The woman went to her room and cried that day. She cried and cried until she could cry no more. Her tears– fat, lifeless drops of salty water rolled down her cheeks as she silently basked in the glory of her sorrows. I stared at her, wanting to caress her, to wipe away her tears, to tell her everything was going to be okay, but perhaps that would make it worse– only further deepening her pains into unforgettable scars. The woman blew into her handkerchief, looked up, her tears long-dried up on her cheeks, and stared straight into my soul. Her eyes did not move from my pale, sunken face and it made me slightly uncomfortable, maybe even useless that I couldn’t do anything to ease her pains. I walked away from her, looking back one last time– her gaze hadn’t shifted. She was staring at me as if I was still standing at my original position– in the threshold of her doorway. Her tan, freckled face reflected only years of grief and her eyes, that had once held only trust and sympathy, now became a part of the oblivion of nothingness. They were hollow. They could almost be mistaken as the eyes of one who had given up living, but one who had no choice but to live and survive. Her hair, once long and thick, a factor in her beauty as a young woman, was now lifeless as well– salt and pepper colored strands of dead protein that would never be the same again.
She clenched her hands together, palms soft and fingers slender despite her age– the only unchanged part about her. She would use them to caress the little girl and to spill her tears when they did come usually when she held the little girl tightly with her tender hands. The woman finally looked away, focusing and directing all her attention on her hands instead. She looked hopeless, her head down, silent until she finally got up from the bed, once again looked into the distance, breathed a deep sigh, and slowly walked back into the kitchen.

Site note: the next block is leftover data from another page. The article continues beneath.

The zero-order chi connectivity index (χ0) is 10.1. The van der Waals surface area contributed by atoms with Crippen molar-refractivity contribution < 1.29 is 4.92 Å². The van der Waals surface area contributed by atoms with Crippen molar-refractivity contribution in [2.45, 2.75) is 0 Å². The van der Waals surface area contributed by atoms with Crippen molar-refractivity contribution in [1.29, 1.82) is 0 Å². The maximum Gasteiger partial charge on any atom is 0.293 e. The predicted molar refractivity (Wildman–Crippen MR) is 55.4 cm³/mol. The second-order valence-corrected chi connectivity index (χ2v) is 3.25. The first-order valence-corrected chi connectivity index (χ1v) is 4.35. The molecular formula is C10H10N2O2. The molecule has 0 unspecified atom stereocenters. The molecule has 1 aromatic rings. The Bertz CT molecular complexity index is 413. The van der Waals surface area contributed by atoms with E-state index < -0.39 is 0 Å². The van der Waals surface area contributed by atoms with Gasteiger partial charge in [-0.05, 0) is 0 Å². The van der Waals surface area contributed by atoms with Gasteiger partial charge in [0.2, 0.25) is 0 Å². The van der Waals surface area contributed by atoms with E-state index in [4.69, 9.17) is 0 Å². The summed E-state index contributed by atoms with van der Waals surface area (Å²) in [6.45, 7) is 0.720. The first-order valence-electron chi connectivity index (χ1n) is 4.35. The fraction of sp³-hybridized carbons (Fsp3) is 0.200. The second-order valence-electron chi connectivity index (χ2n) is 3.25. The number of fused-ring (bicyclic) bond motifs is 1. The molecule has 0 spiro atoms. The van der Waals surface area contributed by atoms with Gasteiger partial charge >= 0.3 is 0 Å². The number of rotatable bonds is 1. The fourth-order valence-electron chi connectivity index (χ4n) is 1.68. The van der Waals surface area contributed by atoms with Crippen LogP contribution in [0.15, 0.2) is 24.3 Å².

I could not see her like this. It killed me to see her strength suddenly dampened. I wanted to embrace her, to smile at her, to tell her things would be different, but I too, like her, was helpless. The poor woman could not confide in me, nor I in her.
The somber mood was murdered by the presence of the dictator. He sat on the old, decrepit sofa, watching television, stone-faced and dozing off at almost every commercial break due to a lack of sleep. While work kept him up most days, the woman, too, couldn’t remember the last time she had slept at all. Had it been a week? Maybe even two? The sleepless nights had become a hopeless, mundane routine and once in a while when I would step into her room to check up on her, I noticed the woman staring off into a distance, silent, without tears, just like I had seen her do that afternoon.